My guess would be that it’s a conflation of two phrases:
From the OED, tea, n. (1989:
not for all the tea in China (colloq., orig. Austral.): not at any price.
1937 E. Partridge Dict. Slang 148/1 China!, not for all the tea in, certainly not!; on no account: Australian coll.: from the 1890’s.
1943 K. Tennant Ride on Stranger ii. 19 I’m not going to stand in my girl’s light for all the tea in China.
1958 J. Cannan And be Villain vi. 137 She wouldn’t get into a sidecar or on a pillion for all the tea in China.
1978 Radio Times 11 Mar. 25/5 I wouldn’t change Newcastle for all the tea in China… It’s a lovely place to live in.
And again, the OED, price, n. (March 2007):
what’s that got to do with the price of ——? and variants: what is the relevance or importance of that?
a1860 T. Parker Speeches, Addresses, & occas. Serm. (1867) II. 208 What has Pythagoras to do with the price of cotton?
1920 E. St. V. Millay Aria da Capo in R. Shay & P. Loving Fifty Contemp. One-act Plays 434 Can’t act! Can’t act! La, listen to the woman! What’s that to do with the price of furs?—You’re blonde, Are you not?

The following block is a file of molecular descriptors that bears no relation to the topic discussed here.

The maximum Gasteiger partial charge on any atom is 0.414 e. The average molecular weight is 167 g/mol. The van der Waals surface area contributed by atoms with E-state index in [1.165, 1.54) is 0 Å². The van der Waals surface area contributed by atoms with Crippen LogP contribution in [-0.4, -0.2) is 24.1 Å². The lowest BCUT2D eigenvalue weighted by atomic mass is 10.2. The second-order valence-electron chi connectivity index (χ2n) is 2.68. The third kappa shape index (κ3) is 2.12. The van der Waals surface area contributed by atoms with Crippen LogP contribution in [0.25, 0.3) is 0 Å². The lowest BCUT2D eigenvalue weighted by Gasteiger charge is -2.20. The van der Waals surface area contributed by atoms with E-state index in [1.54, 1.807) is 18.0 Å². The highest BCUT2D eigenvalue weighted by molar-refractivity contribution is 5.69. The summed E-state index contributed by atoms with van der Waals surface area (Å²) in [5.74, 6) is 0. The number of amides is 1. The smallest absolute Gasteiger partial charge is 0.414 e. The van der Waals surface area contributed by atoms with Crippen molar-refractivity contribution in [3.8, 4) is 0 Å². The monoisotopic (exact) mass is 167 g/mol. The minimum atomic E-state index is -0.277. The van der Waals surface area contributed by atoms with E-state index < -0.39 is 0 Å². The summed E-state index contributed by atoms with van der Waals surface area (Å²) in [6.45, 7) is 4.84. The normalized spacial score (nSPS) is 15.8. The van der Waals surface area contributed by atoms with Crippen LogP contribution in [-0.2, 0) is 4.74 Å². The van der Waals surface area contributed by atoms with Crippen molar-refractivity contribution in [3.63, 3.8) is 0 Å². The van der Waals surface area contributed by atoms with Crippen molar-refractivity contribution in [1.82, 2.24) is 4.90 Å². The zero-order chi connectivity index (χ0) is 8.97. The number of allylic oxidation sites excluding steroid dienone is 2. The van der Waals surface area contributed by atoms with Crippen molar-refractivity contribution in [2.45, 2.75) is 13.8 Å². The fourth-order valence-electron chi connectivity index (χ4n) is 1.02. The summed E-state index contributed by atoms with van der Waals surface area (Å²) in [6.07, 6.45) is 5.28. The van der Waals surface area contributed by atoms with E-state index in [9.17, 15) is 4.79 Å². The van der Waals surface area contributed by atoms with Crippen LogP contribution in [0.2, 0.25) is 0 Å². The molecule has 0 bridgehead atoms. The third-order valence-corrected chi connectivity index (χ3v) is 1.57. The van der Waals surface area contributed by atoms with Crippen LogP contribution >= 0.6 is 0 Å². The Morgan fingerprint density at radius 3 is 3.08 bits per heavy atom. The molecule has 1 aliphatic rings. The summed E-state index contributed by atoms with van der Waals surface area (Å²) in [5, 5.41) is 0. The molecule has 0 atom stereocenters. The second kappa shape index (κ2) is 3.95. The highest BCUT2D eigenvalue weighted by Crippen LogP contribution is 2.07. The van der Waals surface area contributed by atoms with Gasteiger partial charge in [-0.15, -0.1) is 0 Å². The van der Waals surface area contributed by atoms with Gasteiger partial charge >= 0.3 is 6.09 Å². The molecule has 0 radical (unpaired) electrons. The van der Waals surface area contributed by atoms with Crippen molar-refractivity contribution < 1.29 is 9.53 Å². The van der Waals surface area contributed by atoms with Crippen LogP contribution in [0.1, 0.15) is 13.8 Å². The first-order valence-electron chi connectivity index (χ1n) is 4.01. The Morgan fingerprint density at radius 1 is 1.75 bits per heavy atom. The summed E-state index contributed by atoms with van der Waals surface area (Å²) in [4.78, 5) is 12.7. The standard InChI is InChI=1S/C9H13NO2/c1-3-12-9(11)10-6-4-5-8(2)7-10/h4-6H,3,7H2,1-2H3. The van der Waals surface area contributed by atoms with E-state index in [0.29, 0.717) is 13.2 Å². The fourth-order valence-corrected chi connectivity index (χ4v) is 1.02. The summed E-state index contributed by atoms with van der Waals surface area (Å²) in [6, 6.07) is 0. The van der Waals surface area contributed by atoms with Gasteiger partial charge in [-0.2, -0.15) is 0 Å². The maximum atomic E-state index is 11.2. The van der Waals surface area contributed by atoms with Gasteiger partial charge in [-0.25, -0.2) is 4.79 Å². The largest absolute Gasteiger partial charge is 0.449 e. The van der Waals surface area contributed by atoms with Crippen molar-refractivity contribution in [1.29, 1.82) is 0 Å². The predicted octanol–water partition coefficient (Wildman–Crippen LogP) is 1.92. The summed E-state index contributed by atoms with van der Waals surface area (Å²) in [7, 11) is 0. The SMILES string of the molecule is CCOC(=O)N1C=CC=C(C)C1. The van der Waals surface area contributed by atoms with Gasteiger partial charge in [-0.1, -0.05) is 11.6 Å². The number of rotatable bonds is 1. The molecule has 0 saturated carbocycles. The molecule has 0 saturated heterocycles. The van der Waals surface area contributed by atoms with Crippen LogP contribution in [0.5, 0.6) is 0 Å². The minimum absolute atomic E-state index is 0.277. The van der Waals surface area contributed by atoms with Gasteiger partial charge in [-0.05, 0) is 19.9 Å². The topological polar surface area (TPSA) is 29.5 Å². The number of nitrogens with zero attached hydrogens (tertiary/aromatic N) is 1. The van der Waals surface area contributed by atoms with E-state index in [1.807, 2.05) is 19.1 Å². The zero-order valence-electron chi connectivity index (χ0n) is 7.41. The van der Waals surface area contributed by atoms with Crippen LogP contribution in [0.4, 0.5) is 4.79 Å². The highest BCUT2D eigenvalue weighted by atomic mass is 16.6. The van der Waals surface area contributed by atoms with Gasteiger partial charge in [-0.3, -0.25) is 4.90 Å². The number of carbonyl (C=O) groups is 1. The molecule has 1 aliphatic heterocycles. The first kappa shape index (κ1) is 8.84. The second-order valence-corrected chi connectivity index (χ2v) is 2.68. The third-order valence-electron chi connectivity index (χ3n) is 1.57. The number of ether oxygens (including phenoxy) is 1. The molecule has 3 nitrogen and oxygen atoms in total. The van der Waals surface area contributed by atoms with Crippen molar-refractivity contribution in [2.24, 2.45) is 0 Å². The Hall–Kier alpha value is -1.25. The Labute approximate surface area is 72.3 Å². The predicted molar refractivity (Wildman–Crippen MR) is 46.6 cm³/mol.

1928 Youth’s Companion 16/1 What’s that got to do with the price of eggs?
1949 N.Y. Times 1 Sept. 25/2 Someone has stolen the Blarney Stone and an American insurance investigator has been sent to find out who. (Obviously this doesn’t stand to reason, but what’s that got to do with the price of ale?)
1998 P. Grace Baby No-eyes (1999) xxxvii. 286 ‘You’ve got to get rid of me some time, you’re thirteen.’ ‘What’s that got to do with the price of fish?’
My guess would be that what’s that got to do with the price of tea in China is not all that old, from the latter half of the twentieth century. BYU’s Corpus of Contemporary American English has a cite from 1992, but I’m sure it’s older than that by some decades.
I found this in Linnaeus’s Elements of the Science of Botany, London, 1809, 56 (Google Books), although I’m sure it’s a random collocation of the words and has little to do with the modern phrase:
If the Europeans were entirely to cease from trading in it, it would very little affect the price of tea in China.
I’ve also found a number of instances of “price of tea in China” in British parliamentary debates from the nineteenth century, but again, unrelated to the phrase (unless we suddenly find antedatings going back over a century).